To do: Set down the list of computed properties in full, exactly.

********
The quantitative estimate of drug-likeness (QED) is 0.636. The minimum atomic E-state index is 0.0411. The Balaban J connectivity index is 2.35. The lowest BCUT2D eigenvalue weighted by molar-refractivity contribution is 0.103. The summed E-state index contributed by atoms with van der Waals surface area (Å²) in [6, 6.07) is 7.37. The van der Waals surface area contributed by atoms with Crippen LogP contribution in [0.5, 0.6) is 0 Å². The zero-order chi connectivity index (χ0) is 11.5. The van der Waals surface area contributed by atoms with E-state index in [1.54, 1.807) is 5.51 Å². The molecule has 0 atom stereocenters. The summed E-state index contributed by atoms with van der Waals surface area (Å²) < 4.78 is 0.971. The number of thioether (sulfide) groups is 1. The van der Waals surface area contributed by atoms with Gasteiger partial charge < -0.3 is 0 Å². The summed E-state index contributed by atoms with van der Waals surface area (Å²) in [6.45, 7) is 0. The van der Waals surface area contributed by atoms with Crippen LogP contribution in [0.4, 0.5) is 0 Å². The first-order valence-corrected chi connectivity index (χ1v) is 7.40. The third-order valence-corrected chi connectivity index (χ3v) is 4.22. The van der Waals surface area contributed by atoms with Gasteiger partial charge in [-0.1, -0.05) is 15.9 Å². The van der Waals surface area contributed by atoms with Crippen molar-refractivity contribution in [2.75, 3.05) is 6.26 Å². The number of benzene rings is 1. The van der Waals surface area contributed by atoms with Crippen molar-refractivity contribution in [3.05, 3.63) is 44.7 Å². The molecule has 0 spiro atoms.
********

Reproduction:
The quantitative estimate of drug-likeness (QED) is 0.636. The minimum atomic E-state index is 0.0411. The Balaban J connectivity index is 2.35. The lowest BCUT2D eigenvalue weighted by molar-refractivity contribution is 0.103. The summed E-state index contributed by atoms with van der Waals surface area (Å²) in [6, 6.07) is 7.37. The van der Waals surface area contributed by atoms with Crippen LogP contribution in [0.5, 0.6) is 0 Å². The zero-order chi connectivity index (χ0) is 11.5. The van der Waals surface area contributed by atoms with E-state index in [1.54, 1.807) is 5.51 Å². The molecule has 0 atom stereocenters. The summed E-state index contributed by atoms with van der Waals surface area (Å²) < 4.78 is 0.971. The number of thioether (sulfide) groups is 1. The van der Waals surface area contributed by atoms with Gasteiger partial charge < -0.3 is 0 Å². The summed E-state index contributed by atoms with van der Waals surface area (Å²) in [6.45, 7) is 0. The van der Waals surface area contributed by atoms with Crippen LogP contribution in [0.4, 0.5) is 0 Å². The first-order valence-corrected chi connectivity index (χ1v) is 7.40. The third-order valence-corrected chi connectivity index (χ3v) is 4.22. The van der Waals surface area contributed by atoms with Gasteiger partial charge in [-0.1, -0.05) is 15.9 Å². The van der Waals surface area contributed by atoms with Crippen molar-refractivity contribution in [2.75, 3.05) is 6.26 Å². The number of benzene rings is 1. The van der Waals surface area contributed by atoms with Crippen molar-refractivity contribution in [3.05, 3.63) is 44.7 Å². The molecule has 0 spiro atoms.